By Mike McDonough, director of secondary education, Hilliard City Schools, Ohio
Long gone are the days of asking little Jimmy to walk to the blackboard and complete question three from last night’s homework. Jimmy, who is panicked because he didn’t fully understand the lesson, is about to give an incorrect answer in front of his peers and become unengaged in the class. Today’s students want customized options and a learning plan that works for their unique abilities. Hilliard City Schools is using the flipped classroom to not only meet that desire for more personal attention, but to empower students to thrive in the 21st century.
During the 2011-12 school year, Hilliard City Schools fully flipped its first classroom. Teacher Wayne Tsai began taping his Geometry and Algebra Connections lessons and posting them online for students to watch as homework. The next day, they came to class, logged on to a computer and started working on problems. The teacher was available to support each individual student as they completed unit after unit of the MathXL software program by Pearson. This different approach to instruction removes the frustration of students trying to complete homework that they don’t entirely understand and allows the teacher to facilitate real learning for each individual student.
As Wayne says, he saw a different level of interest and understanding from students. It’s not just that they get to use technology; students enjoyed viewing the “lecture” style instruction on their own and then having him there to help them apply that knowledge. This created a deeper understanding of the content and these students are better prepared for the next step in their education.
Just like a traditional instruction, Wayne would plan out his lessons for the year. The content didn’t really change, but the delivery did. Using the Pearson software, Wayne would film his lectures in front of an empty classroom. He was able to use other technology tools such as a Smart board or PowerPoint to help with the message delivery and his natural lecture style. Students were able to watch these videos during their lunch, study hall, at home or on a bus. They picked the time that worked the best for their schedule and preferred watching mode, giving them more control of their learning. The program allows teachers to be able to view which students have seen the videos and see how long they watched. So if a student was only logged in for two minutes, you know they didn’t complete the assignment.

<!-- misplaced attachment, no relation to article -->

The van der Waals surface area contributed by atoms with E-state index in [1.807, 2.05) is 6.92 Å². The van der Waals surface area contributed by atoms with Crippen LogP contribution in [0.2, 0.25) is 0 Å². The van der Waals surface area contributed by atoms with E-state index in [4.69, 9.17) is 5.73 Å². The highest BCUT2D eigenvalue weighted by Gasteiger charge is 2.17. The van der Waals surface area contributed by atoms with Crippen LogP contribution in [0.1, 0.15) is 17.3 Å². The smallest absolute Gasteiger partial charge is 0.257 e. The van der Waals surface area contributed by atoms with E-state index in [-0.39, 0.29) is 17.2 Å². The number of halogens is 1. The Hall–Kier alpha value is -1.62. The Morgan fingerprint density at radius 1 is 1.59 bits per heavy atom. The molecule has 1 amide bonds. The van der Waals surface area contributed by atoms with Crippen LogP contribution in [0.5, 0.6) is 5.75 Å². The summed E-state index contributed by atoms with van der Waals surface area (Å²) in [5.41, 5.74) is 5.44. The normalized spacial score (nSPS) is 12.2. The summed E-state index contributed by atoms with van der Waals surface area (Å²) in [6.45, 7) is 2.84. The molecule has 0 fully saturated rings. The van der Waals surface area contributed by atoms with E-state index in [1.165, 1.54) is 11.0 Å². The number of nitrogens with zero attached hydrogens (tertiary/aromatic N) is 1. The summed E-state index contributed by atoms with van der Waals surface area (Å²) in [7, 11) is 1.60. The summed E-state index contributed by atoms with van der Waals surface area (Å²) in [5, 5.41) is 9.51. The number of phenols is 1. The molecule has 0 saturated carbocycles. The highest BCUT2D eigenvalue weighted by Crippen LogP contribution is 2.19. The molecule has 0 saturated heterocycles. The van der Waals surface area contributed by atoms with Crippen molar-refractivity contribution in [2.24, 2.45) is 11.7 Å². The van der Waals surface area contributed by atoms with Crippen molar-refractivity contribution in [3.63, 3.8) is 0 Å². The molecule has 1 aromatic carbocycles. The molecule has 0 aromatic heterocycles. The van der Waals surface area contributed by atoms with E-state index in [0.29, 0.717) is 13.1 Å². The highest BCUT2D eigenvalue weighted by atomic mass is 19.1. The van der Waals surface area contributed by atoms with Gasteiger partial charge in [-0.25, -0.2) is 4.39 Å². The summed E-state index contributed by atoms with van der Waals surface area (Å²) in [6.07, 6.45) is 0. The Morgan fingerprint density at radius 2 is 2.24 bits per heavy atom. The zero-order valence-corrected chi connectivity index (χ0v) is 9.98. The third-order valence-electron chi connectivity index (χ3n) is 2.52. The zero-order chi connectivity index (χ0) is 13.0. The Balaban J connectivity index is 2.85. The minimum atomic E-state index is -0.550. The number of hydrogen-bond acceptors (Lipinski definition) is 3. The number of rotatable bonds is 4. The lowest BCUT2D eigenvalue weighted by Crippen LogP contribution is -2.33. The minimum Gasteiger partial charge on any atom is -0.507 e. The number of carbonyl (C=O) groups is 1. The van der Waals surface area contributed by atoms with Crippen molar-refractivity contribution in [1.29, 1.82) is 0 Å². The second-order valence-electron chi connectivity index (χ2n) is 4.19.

Students reported to the classroom, but instead of opening a book, they log in to a computer and start working on the day’s assignments. For some students, the lesson was “easy” and additional enrichment opportunities were available through the online program. For others, Wayne was right there to help them over the more difficult parts. Each student learned at their own speed, but the entire class stayed on the same unit schedule. As the teacher, Wayne could also access reports that showed him how long students were spending on each problem and which concepts students struggled to understand. This type of live data helped tailor his instruction as he moved around the room. No longer is his classroom a one-way departure of information. Now he is adjusting his delivery to match the real-time reactions of students.
The Next Steps
The initial experience was such a success that Hilliard City Schools has expanded the use of the flipped classroom and is using it at all three high schools this school year for the Geometry and Algebra Connections math courses. Other grade levels and content areas are also beginning to use the flipped approach as this innovative educational method spreads across the entire district.
The Final Word
Hilliard City Schools’ mission is to empower all graduates to thrive in the 21st century. This means that not all students learn in the same way and that we must create different opportunities so that instruction is tailored to meet their individual needs. The flipped classroom isn’t the solution for every situation. But it worked well for these students who have not always had success in the traditional classroom. By changing the way we delivered the content, Hilliard City Schools found a solution to help these students reach their potential.
Hilliard City Schools is the ninth largest school district in Ohio and serves more than 15,700 students in grades pre-school through 12. Mike McDonough has been an educational leader for 13 years and is the district’s Director of Secondary Education. He facilitates the educational efforts of eight schools in the district, including three high schools, three middle schools and two sixth grade schools. You can learn more about what Mike and the Hilliard City School District is doing through the Connected Leader blog at http://the-connected-leader.blogspot.com/ or Twitter feed @connected_leadr.